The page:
Terpene Tuesdays: Everything You Need to Know about Pinene Flavor, Fragrance, and Health Benefits
In this post:
- Types of pinene
- Pinene research
- Sources of pinene
- Cannabis strains with pinene
- Reported pinene benefits
Pine is one of the most intense scents that instantly teleports your mind to thoughts of the holiday season and your favorite kitchen cleaners. But do you know what gives pine trees and Pine-Sol their iconic scents? Pinene.
Pinene is a terpene named after its most recognizable source–pine trees. But this aromatic compound is also the most abundant terpene in nature, which means it occurs in various substances, including herbs, citrus, cleaning products, and cannabis.
In this guide, you’ll find everything you need to know about the powerful benefits of pinene, its variations, and how it affects your favorite cannabis strains.
What Do Terpenes Like Pinene Do?
Terpenes are chemical compounds responsible for giving plants their unique scents, from the sharpness of black pepper to the fragrance of a pine forest. They also help plants attract pollinators like bees while keeping away predators.
There are thousands of terpenes in nature, and over 150 of them occur in the cannabis plant. Every cannabis strain has a unique terpene profile that develops throughout its growth, and these compounds work alongside cannabinoids like CBD and THC to produce specific, desirable physiological effects. Different levels of terpenes across chemovars explain why our cannabis experience varies from strain to strain.
Types of Pinene
Pinene may be the most abundant terpene globally, but that’s partially due to its structural varieties–alpha-pinene and beta-pinene. The two have slight anatomical differences, but the main distinction is alpha-pinene is water-soluble while beta-pinene is not.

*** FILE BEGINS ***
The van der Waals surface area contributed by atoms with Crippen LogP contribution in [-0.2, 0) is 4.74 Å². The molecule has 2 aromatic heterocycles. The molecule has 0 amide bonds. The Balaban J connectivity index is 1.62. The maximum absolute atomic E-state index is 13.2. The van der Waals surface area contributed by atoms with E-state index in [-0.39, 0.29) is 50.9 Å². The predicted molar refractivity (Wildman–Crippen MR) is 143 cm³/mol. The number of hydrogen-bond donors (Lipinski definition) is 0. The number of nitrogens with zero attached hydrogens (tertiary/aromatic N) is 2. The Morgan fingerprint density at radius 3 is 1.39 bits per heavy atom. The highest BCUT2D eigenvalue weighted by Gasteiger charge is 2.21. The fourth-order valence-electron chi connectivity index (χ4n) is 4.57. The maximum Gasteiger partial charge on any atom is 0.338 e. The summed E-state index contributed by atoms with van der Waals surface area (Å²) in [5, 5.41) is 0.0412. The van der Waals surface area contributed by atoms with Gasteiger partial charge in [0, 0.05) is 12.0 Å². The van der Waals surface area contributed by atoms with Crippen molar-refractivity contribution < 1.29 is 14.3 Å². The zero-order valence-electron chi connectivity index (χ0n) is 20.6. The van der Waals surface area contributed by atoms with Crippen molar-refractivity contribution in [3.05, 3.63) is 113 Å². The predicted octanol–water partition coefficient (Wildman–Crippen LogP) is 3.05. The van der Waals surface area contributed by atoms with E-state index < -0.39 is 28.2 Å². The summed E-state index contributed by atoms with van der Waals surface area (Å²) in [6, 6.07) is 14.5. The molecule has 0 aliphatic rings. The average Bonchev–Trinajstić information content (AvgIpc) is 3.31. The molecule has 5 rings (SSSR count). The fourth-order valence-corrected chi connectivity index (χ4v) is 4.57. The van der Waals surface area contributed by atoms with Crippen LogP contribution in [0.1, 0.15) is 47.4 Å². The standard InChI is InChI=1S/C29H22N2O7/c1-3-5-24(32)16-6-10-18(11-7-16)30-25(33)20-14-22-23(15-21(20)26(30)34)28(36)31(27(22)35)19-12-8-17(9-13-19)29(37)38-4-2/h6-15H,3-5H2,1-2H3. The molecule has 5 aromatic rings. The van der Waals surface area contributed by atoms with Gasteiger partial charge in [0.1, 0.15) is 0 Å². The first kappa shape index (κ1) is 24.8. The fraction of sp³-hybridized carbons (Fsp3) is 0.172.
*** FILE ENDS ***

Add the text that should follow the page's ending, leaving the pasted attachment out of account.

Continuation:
- Alpha-Pinene (α-pinene)
Alpha-pinene also referred to as simply “pinene,” is the compound responsible for the iconic smell of pine needles, as well as herbs like rosemary. This variation is more common in cannabis and clinical research.
- Beta-Pinene (β-pinene)
Beta-pinene has a slightly different pine scent, which is responsible for the aromas of herbs like dill, basil, parsley, and hops. This variation is less common in cannabis and less researched, although preliminary studies show beta-pinene may have similar benefits and properties to alpha-pinene.
Pinene Terpenes and the Entourage Effect
When it comes to cannabis’ full spectrum of therapeutic compounds, together is better. Known as the “entourage effect,” this concept refers to the way the plant’s chemical compounds, including cannabinoids, terpenes, and flavonoids synergize to enhance its healing properties. In the past, most people attributed cannabis’ benefits to singular cannabinoids like THC and CBD. Now research tells us that the entire profile of compounds is critical to the overall effect.
Terpenes are a vital part of the entourage effect, comprising between 10 – 20% of the resin on the flowers. Pinene’s role is to help increase lung capacity and counter the effects of potent THC strains, like short-term memory loss. It also interacts with CBD to strengthen the strain’s anti-inflammatory properties.
The benefits of pinene are far-reaching. A 2019 review concluded the benefits of alpha and beta-pinene included antimicrobial, anti-inflammatory, anti-tumor, antioxidant, gastroprotective, and neuroprotective properties.
- Pinene acts as a bronchodilator, relaxing muscles in the lungs and widening the airways to increase lung capacity. Pinene is so potent that simply being in a pine forest allows you to breathe better.
- A 2011 study found that alpha and beta-pinene worked well against Anti-infectious Bronchitis Virus or IBV. IBV is a family of viruses that affect your lungs, including different types of coronaviruses.
- Alpha and Beta-Pinene have antioxidant properties. The presence of pinene increases cell viability and reduces cell death.
- Alpha-Pinene has anti-cancer properties and can shrink tumor sizes by significantly decreasing cancer cell reproduction.
- A study done in 2011 found that pinene has anti-inflammatory properties in low levels, while in higher doses, it works like a broad-spectrum antibiotic.
Do Terpenes Like Pinene Get You High?